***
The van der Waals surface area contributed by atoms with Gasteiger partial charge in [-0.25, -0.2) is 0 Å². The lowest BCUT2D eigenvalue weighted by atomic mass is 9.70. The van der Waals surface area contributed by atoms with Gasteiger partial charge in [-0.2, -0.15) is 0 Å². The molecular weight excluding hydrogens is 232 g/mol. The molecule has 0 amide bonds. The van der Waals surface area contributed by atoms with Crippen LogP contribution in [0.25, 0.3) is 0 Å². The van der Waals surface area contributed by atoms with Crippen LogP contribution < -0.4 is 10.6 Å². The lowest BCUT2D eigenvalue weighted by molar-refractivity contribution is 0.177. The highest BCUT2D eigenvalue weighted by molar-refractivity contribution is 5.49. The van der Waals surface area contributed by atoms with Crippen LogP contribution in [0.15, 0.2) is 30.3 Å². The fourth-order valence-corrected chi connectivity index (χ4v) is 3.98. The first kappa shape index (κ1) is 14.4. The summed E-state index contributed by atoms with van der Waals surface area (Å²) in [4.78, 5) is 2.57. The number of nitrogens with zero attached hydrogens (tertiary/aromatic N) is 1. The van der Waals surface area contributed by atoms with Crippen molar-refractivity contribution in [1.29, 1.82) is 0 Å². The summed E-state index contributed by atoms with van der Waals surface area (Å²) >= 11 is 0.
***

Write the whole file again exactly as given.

The van der Waals surface area contributed by atoms with Gasteiger partial charge in [-0.25, -0.2) is 0 Å². The lowest BCUT2D eigenvalue weighted by atomic mass is 9.70. The van der Waals surface area contributed by atoms with Gasteiger partial charge in [-0.2, -0.15) is 0 Å². The molecular weight excluding hydrogens is 232 g/mol. The molecule has 0 amide bonds. The van der Waals surface area contributed by atoms with Crippen LogP contribution in [0.25, 0.3) is 0 Å². The van der Waals surface area contributed by atoms with Crippen LogP contribution < -0.4 is 10.6 Å². The lowest BCUT2D eigenvalue weighted by molar-refractivity contribution is 0.177. The highest BCUT2D eigenvalue weighted by molar-refractivity contribution is 5.49. The van der Waals surface area contributed by atoms with Crippen LogP contribution in [0.15, 0.2) is 30.3 Å². The fourth-order valence-corrected chi connectivity index (χ4v) is 3.98. The first kappa shape index (κ1) is 14.4. The summed E-state index contributed by atoms with van der Waals surface area (Å²) in [4.78, 5) is 2.57. The number of nitrogens with zero attached hydrogens (tertiary/aromatic N) is 1. The van der Waals surface area contributed by atoms with Crippen molar-refractivity contribution in [1.29, 1.82) is 0 Å². The summed E-state index contributed by atoms with van der Waals surface area (Å²) >= 11 is 0.